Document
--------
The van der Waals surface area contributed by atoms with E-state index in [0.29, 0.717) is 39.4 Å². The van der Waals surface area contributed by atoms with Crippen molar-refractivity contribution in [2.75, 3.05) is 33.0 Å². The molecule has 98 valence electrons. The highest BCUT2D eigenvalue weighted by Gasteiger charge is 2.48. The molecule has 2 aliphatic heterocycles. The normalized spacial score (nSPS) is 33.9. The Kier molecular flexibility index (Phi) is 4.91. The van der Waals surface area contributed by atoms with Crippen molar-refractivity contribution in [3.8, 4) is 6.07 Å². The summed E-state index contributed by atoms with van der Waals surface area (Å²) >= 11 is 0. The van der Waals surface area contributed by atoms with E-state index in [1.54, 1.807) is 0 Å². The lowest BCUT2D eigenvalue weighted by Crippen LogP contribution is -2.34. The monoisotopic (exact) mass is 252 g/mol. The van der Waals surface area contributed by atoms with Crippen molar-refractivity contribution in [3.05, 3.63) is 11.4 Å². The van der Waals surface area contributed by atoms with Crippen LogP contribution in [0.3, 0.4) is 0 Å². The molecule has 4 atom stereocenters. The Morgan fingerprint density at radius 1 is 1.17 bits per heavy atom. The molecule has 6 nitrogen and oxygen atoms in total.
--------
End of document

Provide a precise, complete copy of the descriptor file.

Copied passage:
The van der Waals surface area contributed by atoms with E-state index in [0.29, 0.717) is 39.4 Å². The van der Waals surface area contributed by atoms with Crippen molar-refractivity contribution in [2.75, 3.05) is 33.0 Å². The molecule has 98 valence electrons. The highest BCUT2D eigenvalue weighted by Gasteiger charge is 2.48. The molecule has 2 aliphatic heterocycles. The normalized spacial score (nSPS) is 33.9. The Kier molecular flexibility index (Phi) is 4.91. The van der Waals surface area contributed by atoms with Crippen molar-refractivity contribution in [3.8, 4) is 6.07 Å². The summed E-state index contributed by atoms with van der Waals surface area (Å²) >= 11 is 0. The van der Waals surface area contributed by atoms with E-state index in [1.54, 1.807) is 0 Å². The lowest BCUT2D eigenvalue weighted by Crippen LogP contribution is -2.34. The monoisotopic (exact) mass is 252 g/mol. The van der Waals surface area contributed by atoms with Crippen molar-refractivity contribution in [3.05, 3.63) is 11.4 Å². The van der Waals surface area contributed by atoms with Crippen LogP contribution in [0.3, 0.4) is 0 Å². The molecule has 4 atom stereocenters. The Morgan fingerprint density at radius 1 is 1.17 bits per heavy atom. The molecule has 6 nitrogen and oxygen atoms in total.